Explosion in loanwords over past 40 (okay, about 45) years?

No, it’s a word that only works for Australians who were watching The Simpsons back in 1994-95. Which, mind you, is 30 years ago. :stuck_out_tongue:

Oh, right. Yes, I can see how it might be read like that. This is why we need particles in English, because “kids” was apparently the topic of the sentence at the time. :stuck_out_tongue:

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As a Canadian, I have no idea which of these pronunciations are the British and which are the American :joy: “been” and “bean” rhyme to me, and “neither” and “either” are usually with the same “ee” sound as been…

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Fellow Canadian. In my part of the woods when I was still in Canada, although some people did pronounce been the same as bean, it was more common to hear it pronounced sounding like the name “Ben”.

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I learnt a few days ago why “criss-cross applesauce”, the American nickname for sitting cross-legged, makes some sense - because in Americanian, “cross” and “sauce” rhyme.

And it’s cute that they’re trying their hand at rhyming slang, but the point of rhyming slang is to make something easier to say. Leave out the “criss-cross” and just say “applesauce”.

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What do you say, sowse or something?

Isn’t the point that it’s silly nonsense for 3-year-olds to say?

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For me and I suspect also @Belthazar, “cross” has the COT vowel and “sauce” has the CAUGHT vowel, and we don’t have the cot-caught merger the way you do.

I pronounce cot and caught differently, but it’s hard to imagine cross with the cot vowel. I’ll have to search it up later.

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isn’t the point of rhyming slang to make things incomprehensible to cops

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But the criss-cross is the important part. We we learned this in kindergarten, it was to go along with sitting cross legged around the big circle. The criss and cross is what we were to do with our legs.

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Belth trying to get kids to sit cross legged in class:

Belth: “Applesauce”
Kids: stare blankly
Belth: “APPLESAUCE
Kids: exchange glances
Belth: “APPLE SAUUUUCEEEE”
Kids: begin moving backwards
Belth: AAAAAPLLE SAAAUCEEEEEE AAAAAAAAA
several kids start crying, one pees his pants

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I love applesauce. Especially if there is a nice thick pork chop under it.

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Yeah, but listen, we already have a phrase to get people to sit cross-legged. It’s “sit cross-legged”. There’s no need to involve pureed fruit at all.

(Though in my research as to the origin of all this criss-crossing, I learnt that apparently as recently as the 1990, “sit Indian-style” was more common, so in that regards, the applesauce is an improvement. I’ve also come across “walk Indian-file” in a book written lot too long ago, which is daft, considering the word “single” is right there. And is much more descriptive.)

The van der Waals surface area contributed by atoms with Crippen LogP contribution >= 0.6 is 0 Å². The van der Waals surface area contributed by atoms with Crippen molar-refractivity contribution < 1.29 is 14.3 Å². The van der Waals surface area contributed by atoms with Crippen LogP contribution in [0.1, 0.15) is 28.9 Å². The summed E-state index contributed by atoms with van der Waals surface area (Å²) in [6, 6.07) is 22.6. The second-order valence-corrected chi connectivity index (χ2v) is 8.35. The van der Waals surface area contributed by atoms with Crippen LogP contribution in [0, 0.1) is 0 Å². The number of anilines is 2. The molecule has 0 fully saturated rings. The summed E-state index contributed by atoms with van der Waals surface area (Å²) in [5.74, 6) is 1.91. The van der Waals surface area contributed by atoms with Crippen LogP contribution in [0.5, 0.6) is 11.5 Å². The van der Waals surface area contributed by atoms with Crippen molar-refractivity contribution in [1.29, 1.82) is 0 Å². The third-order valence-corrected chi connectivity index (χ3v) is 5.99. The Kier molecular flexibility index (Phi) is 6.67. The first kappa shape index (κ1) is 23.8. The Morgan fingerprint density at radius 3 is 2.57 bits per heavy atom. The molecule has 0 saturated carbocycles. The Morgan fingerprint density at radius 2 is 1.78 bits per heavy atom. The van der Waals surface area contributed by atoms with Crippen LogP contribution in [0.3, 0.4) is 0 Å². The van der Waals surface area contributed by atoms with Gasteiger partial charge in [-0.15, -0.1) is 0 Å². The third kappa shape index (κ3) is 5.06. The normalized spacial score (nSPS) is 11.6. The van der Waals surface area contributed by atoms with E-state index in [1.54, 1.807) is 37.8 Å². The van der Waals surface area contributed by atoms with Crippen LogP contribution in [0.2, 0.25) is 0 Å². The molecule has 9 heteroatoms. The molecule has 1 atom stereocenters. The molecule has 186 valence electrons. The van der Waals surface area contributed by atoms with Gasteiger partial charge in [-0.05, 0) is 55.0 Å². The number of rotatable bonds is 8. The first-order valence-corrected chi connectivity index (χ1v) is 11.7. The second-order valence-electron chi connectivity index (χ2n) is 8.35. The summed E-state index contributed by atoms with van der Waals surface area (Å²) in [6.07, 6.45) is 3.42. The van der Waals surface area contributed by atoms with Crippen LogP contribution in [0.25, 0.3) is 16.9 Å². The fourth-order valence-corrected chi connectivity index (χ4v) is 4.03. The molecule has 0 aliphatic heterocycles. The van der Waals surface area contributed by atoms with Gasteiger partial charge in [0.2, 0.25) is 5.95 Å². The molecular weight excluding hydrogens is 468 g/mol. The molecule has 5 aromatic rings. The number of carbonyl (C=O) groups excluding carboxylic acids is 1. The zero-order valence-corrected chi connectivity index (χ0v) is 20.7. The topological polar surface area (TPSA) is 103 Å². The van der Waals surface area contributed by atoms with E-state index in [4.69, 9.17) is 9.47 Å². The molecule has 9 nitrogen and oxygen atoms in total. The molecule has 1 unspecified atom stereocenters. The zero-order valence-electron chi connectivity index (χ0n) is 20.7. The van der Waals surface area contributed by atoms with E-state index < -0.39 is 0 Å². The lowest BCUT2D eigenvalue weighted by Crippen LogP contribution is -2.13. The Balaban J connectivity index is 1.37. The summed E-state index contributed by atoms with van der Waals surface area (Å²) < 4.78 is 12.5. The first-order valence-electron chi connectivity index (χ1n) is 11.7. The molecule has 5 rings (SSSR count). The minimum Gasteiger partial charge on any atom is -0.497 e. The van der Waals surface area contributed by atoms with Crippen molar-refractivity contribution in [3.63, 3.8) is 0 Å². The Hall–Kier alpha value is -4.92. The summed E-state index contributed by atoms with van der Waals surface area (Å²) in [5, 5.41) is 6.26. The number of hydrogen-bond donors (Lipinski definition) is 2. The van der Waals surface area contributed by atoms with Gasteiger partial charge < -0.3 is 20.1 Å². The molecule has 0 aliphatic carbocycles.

(I also researched “kitty-corner” so I could rant about that too, and it apparently comes from the French “quatre”, because it describes the positions of the dots on the number-four face of a regular playing die, and this is getting too daft for words. “Diagonally” works perfectly fine.)

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My elementary school gym teacher had us do slow jumping jacks by yelling “PENCIL” and “TEEPEE” at us. I think that’s also been phased out

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BTW, in Polish sittin cross-legged is called “Turkish style” :wink:

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Indeterminate ‘them’, primary source of dad jokes since the 1100s.

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Very interesting! Anyhow, I believe the prior poster was correct as to the change to “criss-cross applesauce” being a way to try to be more inclusive. When I was in elementary school, well more than 45 years ago, the most common term used was the one that supposes all Native Americans would sit cross-legged, as opposed to people of other heritages, who supposedly didn’t?
So “criss-cross applesauce” is a huge improvement.
Or cross-legged.

I’d never thought to look up the etymology of catty-corner before, though. Thank you so much for that info, because the term makes more sense now! (I’ve never heard or said kitty-corner, though, just the catty-corner version. And that’s probably the only time I ever hear “catty”. If not referring to opposite corners, I’d say either “cat” or “kitty”.)

I recently bought this card game and played it with my tutor, and we had a heck of a (fun) time xD

I definitely recommend it.

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That does sound like fun! Did you just take turns describing the words or did you use any of the other game mechanics?

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It was SO fun. But also a hilarious struggle. We both screwed up several times. It’s really really hard to avoid certain words, haha.

We didn’t play a full game, but we tried our best to follow the game’s mechanics. But we also just picked randomly too. Any way you play it, it’s a blast.

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